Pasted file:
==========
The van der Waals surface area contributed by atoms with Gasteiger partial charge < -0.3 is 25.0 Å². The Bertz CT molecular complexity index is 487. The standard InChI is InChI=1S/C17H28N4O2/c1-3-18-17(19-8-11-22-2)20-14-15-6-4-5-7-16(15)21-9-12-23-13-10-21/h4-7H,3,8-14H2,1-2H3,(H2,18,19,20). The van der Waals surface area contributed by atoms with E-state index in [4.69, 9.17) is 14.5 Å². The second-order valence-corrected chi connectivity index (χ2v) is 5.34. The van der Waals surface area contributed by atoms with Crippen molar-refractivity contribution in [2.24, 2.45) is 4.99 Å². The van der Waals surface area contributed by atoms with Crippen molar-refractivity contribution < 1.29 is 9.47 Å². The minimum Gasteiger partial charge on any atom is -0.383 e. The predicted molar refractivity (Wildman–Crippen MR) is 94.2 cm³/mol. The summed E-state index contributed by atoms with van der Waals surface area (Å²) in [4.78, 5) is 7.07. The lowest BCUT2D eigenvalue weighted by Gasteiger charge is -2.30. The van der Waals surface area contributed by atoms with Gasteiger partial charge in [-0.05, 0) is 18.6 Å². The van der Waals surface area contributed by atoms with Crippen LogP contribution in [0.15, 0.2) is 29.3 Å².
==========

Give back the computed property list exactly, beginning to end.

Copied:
The van der Waals surface area contributed by atoms with Gasteiger partial charge < -0.3 is 25.0 Å². The Bertz CT molecular complexity index is 487. The standard InChI is InChI=1S/C17H28N4O2/c1-3-18-17(19-8-11-22-2)20-14-15-6-4-5-7-16(15)21-9-12-23-13-10-21/h4-7H,3,8-14H2,1-2H3,(H2,18,19,20). The van der Waals surface area contributed by atoms with E-state index in [4.69, 9.17) is 14.5 Å². The second-order valence-corrected chi connectivity index (χ2v) is 5.34. The van der Waals surface area contributed by atoms with Crippen molar-refractivity contribution in [2.24, 2.45) is 4.99 Å². The van der Waals surface area contributed by atoms with Crippen molar-refractivity contribution < 1.29 is 9.47 Å². The minimum Gasteiger partial charge on any atom is -0.383 e. The predicted molar refractivity (Wildman–Crippen MR) is 94.2 cm³/mol. The summed E-state index contributed by atoms with van der Waals surface area (Å²) in [4.78, 5) is 7.07. The lowest BCUT2D eigenvalue weighted by Gasteiger charge is -2.30. The van der Waals surface area contributed by atoms with Gasteiger partial charge in [-0.05, 0) is 18.6 Å². The van der Waals surface area contributed by atoms with Crippen LogP contribution in [0.15, 0.2) is 29.3 Å².